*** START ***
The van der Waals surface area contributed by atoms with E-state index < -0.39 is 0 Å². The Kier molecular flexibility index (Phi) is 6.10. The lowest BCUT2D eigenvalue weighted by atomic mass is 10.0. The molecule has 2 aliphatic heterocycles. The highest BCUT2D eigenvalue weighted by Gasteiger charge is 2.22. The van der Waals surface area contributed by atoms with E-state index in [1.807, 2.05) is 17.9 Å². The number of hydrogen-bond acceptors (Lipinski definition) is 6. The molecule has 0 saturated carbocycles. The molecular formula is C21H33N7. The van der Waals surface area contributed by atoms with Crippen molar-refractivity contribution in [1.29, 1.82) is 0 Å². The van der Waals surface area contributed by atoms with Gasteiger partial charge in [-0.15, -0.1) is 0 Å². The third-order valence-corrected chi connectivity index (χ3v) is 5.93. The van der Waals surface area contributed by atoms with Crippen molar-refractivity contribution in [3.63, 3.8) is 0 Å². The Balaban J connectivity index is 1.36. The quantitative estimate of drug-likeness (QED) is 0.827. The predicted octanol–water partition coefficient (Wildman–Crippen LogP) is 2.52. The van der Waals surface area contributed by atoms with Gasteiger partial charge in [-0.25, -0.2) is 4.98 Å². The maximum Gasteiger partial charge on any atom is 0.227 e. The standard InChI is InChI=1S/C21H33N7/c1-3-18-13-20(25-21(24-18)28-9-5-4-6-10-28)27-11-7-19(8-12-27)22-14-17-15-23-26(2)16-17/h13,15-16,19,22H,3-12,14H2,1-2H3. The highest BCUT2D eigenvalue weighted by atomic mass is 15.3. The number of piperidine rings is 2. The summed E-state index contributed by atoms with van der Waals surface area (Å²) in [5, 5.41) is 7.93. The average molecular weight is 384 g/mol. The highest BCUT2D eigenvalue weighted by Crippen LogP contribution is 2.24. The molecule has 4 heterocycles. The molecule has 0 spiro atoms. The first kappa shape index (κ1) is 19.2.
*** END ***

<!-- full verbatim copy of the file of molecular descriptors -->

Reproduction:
The van der Waals surface area contributed by atoms with E-state index < -0.39 is 0 Å². The Kier molecular flexibility index (Phi) is 6.10. The lowest BCUT2D eigenvalue weighted by atomic mass is 10.0. The molecule has 2 aliphatic heterocycles. The highest BCUT2D eigenvalue weighted by Gasteiger charge is 2.22. The van der Waals surface area contributed by atoms with E-state index in [1.807, 2.05) is 17.9 Å². The number of hydrogen-bond acceptors (Lipinski definition) is 6. The molecule has 0 saturated carbocycles. The molecular formula is C21H33N7. The van der Waals surface area contributed by atoms with Crippen molar-refractivity contribution in [1.29, 1.82) is 0 Å². The van der Waals surface area contributed by atoms with Gasteiger partial charge in [-0.15, -0.1) is 0 Å². The third-order valence-corrected chi connectivity index (χ3v) is 5.93. The van der Waals surface area contributed by atoms with Crippen molar-refractivity contribution in [3.63, 3.8) is 0 Å². The Balaban J connectivity index is 1.36. The quantitative estimate of drug-likeness (QED) is 0.827. The predicted octanol–water partition coefficient (Wildman–Crippen LogP) is 2.52. The van der Waals surface area contributed by atoms with Gasteiger partial charge in [-0.25, -0.2) is 4.98 Å². The maximum Gasteiger partial charge on any atom is 0.227 e. The standard InChI is InChI=1S/C21H33N7/c1-3-18-13-20(25-21(24-18)28-9-5-4-6-10-28)27-11-7-19(8-12-27)22-14-17-15-23-26(2)16-17/h13,15-16,19,22H,3-12,14H2,1-2H3. The highest BCUT2D eigenvalue weighted by atomic mass is 15.3. The number of piperidine rings is 2. The summed E-state index contributed by atoms with van der Waals surface area (Å²) in [5, 5.41) is 7.93. The average molecular weight is 384 g/mol. The highest BCUT2D eigenvalue weighted by Crippen LogP contribution is 2.24. The molecule has 4 heterocycles. The molecule has 0 spiro atoms. The first kappa shape index (κ1) is 19.2.